Did you know that at one time in history salt was one of the greatest commodities in trade? You’ve probably heard the phrase “worth your salt,” which means to be worth your pay. Did you know the word “salary” actually comes from the Latin word for salt because it was occasionally used for payment in Roman times? What about light? Talk to someone who sat through the recent hurricanes without power while the wind was tearing at their house, and they’ll give you a good picture of how valuable and elusive light is when there is no electricity.


Jesus taught that we should be salt and light, two things that were extremely cherished and necessary in ancient times. The disciples clearly understood the value of those things, but salt and light are cheap and easy now. Unfortunately, when we think of being salt and light we are not often considering something so treasured and useful, but rather thinking in our own modern uses of these things. I think the true Christian church should be sacrificial in offering value and practicality to our communities.


Brazil is in a dreadful economic crisis caused by many politicians who are terribly corrupt. Some estimates put the amount stolen from public coffers in the last three years as high as 20 billion USD (with a “B”). Our city of Cubatão is a blue-collar factory town and we have definitely felt the ripples. Currently in Brazil, roughly 15% of working- aged people are unemployed. That number is significantly higher here. The hospital in town has shut down for over a year and the public schools are regularly on strike. As a church we need to address the situation, but our resources are limited. Plus, a handout looks nice and can ease our guilt, but doesn’t really help anyone long-term. We have been asking God to show us ways that we can make a difference in our community.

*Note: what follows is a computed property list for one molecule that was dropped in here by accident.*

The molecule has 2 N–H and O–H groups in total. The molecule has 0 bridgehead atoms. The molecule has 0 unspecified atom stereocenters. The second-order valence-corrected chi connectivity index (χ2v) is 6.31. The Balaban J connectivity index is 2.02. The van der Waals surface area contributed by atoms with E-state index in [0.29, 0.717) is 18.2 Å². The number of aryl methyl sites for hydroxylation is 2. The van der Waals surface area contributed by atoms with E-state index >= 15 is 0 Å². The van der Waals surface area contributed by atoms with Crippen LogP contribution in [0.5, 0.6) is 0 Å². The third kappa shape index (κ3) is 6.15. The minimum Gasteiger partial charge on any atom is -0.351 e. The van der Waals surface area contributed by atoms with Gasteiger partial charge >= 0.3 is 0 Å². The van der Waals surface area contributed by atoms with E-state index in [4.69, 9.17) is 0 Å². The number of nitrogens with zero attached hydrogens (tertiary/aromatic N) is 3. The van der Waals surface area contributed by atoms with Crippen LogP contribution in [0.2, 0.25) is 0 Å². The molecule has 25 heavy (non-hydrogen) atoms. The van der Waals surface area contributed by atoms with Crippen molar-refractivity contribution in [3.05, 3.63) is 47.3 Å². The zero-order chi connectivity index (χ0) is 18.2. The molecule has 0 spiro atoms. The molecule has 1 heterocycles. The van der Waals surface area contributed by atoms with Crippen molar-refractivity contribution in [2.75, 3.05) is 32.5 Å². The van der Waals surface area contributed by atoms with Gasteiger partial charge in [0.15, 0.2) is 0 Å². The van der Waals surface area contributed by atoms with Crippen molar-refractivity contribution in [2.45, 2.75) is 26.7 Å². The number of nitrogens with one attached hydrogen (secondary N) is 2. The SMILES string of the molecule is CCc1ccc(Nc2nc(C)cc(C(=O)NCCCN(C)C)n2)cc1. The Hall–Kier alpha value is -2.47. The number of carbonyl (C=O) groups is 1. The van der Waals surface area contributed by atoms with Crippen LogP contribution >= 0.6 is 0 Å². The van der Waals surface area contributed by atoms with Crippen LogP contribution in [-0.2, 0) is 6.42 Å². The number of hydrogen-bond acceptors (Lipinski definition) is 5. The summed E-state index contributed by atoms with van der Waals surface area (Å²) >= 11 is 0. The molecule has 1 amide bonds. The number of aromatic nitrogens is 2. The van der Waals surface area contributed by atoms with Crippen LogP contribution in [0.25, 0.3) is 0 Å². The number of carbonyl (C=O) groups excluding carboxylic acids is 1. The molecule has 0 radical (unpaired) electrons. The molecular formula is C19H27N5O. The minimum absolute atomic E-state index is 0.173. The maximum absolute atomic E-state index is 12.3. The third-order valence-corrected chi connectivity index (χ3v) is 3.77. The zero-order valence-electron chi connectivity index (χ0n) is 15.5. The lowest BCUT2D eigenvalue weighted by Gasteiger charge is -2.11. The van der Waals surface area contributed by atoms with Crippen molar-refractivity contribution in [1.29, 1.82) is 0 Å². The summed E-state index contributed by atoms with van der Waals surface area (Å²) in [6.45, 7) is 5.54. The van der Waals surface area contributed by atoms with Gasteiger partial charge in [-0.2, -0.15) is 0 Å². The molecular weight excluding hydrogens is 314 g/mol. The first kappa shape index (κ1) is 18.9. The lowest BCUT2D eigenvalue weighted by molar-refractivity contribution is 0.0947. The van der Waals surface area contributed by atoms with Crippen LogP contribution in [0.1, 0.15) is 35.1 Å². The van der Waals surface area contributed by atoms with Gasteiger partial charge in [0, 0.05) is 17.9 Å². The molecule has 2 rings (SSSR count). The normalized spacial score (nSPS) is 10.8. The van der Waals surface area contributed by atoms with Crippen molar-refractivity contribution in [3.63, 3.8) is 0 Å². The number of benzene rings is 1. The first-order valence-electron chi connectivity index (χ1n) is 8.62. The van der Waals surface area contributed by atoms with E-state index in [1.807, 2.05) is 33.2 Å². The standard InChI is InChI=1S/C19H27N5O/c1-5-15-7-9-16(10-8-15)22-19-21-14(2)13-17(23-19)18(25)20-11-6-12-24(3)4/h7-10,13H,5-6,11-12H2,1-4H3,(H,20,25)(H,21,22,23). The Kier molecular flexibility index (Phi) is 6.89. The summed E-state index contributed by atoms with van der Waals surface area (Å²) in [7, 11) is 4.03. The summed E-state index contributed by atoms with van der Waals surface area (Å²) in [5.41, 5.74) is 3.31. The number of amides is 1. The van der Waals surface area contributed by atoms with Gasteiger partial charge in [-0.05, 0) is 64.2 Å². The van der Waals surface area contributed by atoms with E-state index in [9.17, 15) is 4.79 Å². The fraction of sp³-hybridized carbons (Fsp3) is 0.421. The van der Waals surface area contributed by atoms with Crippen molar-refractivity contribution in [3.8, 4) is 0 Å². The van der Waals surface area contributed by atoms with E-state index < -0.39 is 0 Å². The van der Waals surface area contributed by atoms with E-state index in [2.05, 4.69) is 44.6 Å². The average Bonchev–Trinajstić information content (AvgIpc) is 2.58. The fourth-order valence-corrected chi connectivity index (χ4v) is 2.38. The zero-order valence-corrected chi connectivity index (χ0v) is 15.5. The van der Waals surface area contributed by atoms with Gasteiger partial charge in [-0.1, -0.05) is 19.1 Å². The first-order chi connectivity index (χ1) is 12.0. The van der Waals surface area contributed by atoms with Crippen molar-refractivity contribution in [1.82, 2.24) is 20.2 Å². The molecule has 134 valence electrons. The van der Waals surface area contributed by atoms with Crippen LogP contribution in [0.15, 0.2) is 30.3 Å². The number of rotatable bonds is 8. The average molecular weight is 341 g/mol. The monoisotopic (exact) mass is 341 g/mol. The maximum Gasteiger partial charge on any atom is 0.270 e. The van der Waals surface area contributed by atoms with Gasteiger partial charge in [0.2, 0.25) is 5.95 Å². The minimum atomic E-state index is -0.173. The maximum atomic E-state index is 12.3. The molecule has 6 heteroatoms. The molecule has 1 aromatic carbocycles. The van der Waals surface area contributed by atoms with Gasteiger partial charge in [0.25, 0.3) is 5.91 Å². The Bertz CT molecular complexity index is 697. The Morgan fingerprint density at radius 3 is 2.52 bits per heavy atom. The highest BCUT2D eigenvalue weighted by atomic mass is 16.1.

Recently a great opportunity sort of fell into our lap. A local nonprofit that helps chemical dependents and their families, found themselves with no funding or place to hold their group meetings.  City Hall could no longer pay the psychologists and the public building where they met had fallen into disrepair, was condemned, and with no plans for restoration. Through some of our church members who had found help in this organization we learned of their plight and saw an opportunity to help. As a church, we officially extended the invitation for them to use our facilities for their meetings. It has been a joy to see the number of people walking in our doors that normally would not. They have held events which have completely packed the church to the point of people lining up outside the windows in order to see. At the same time it has been sobering to see how many peoples’ lives have been affected by chemical addictions, including some of our own.


Please pray with us to find more ways to bridge the gap with this group, and for them to take the next step to connect with our church activities.


We are also preparing to offer seminars on personal finance management, staying out of debt and how to best “tighten the belt” in difficult times. We feel this is a more “teach how to fish” approach instead of just “giving a fish.”


We see another opportunity with children in the community. Almost all children’s activities (sports, music, dance, drama), things that schools in the States offer for free, are expensive here. As a result many kids are not physically active and have very little structure, discipline and social interaction. As a church we will soon offer free karate lessons twice a week for the children of our community, taught by a black belt from our church. There are many more possibilities along this line too!


A local worship band, made up of people from different churches, had no place to practice and asked about using our facilities, so we let them… also for free.


In a culture where you are taught to take advantage of every situation for personal gain, some people find it odd that we do these things for free. They assume we must have an ulterior motive; or we’re just plain gullible. I am happy, however, to be misunderstood by some if it means that others might see the countercultural, sacrificial Jesus in us, and find the ultimate free gift that changes eternity for a lost soul.

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